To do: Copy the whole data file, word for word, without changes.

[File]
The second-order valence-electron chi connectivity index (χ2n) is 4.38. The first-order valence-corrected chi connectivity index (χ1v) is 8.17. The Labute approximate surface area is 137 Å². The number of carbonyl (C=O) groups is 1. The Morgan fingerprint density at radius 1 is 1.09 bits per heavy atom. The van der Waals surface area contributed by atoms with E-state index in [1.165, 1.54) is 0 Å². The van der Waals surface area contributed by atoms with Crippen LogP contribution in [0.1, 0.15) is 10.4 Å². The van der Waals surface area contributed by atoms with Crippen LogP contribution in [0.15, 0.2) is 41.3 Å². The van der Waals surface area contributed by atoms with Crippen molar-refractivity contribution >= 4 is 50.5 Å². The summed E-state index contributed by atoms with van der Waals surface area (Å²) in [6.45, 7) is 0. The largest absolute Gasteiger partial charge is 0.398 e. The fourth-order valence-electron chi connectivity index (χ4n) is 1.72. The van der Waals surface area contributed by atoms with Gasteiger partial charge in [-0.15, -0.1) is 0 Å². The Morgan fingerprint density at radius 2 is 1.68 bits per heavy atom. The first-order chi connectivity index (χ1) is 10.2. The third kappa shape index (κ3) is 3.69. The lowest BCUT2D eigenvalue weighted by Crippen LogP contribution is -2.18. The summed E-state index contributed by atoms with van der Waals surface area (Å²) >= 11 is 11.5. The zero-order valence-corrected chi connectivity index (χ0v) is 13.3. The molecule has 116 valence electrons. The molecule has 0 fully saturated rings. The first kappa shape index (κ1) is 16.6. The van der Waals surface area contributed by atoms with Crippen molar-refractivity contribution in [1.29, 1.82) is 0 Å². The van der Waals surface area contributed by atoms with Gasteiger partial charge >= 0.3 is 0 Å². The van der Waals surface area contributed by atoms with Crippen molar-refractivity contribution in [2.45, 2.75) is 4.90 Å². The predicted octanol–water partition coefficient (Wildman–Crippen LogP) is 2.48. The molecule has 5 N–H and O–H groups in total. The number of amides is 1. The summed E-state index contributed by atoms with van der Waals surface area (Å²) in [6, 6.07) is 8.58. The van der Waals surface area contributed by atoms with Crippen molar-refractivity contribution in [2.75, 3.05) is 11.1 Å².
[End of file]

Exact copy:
The second-order valence-electron chi connectivity index (χ2n) is 4.38. The first-order valence-corrected chi connectivity index (χ1v) is 8.17. The Labute approximate surface area is 137 Å². The number of carbonyl (C=O) groups is 1. The Morgan fingerprint density at radius 1 is 1.09 bits per heavy atom. The van der Waals surface area contributed by atoms with E-state index in [1.165, 1.54) is 0 Å². The van der Waals surface area contributed by atoms with Crippen LogP contribution in [0.1, 0.15) is 10.4 Å². The van der Waals surface area contributed by atoms with Crippen LogP contribution in [0.15, 0.2) is 41.3 Å². The van der Waals surface area contributed by atoms with Crippen molar-refractivity contribution >= 4 is 50.5 Å². The summed E-state index contributed by atoms with van der Waals surface area (Å²) in [6.45, 7) is 0. The largest absolute Gasteiger partial charge is 0.398 e. The fourth-order valence-electron chi connectivity index (χ4n) is 1.72. The van der Waals surface area contributed by atoms with Gasteiger partial charge in [-0.15, -0.1) is 0 Å². The Morgan fingerprint density at radius 2 is 1.68 bits per heavy atom. The first-order chi connectivity index (χ1) is 10.2. The third kappa shape index (κ3) is 3.69. The lowest BCUT2D eigenvalue weighted by Crippen LogP contribution is -2.18. The summed E-state index contributed by atoms with van der Waals surface area (Å²) >= 11 is 11.5. The zero-order valence-corrected chi connectivity index (χ0v) is 13.3. The molecule has 116 valence electrons. The molecule has 0 fully saturated rings. The first kappa shape index (κ1) is 16.6. The van der Waals surface area contributed by atoms with Crippen molar-refractivity contribution in [1.29, 1.82) is 0 Å². The van der Waals surface area contributed by atoms with Gasteiger partial charge >= 0.3 is 0 Å². The van der Waals surface area contributed by atoms with Crippen molar-refractivity contribution in [2.45, 2.75) is 4.90 Å². The predicted octanol–water partition coefficient (Wildman–Crippen LogP) is 2.48. The molecule has 5 N–H and O–H groups in total. The number of amides is 1. The summed E-state index contributed by atoms with van der Waals surface area (Å²) in [6, 6.07) is 8.58. The van der Waals surface area contributed by atoms with Crippen molar-refractivity contribution in [2.75, 3.05) is 11.1 Å².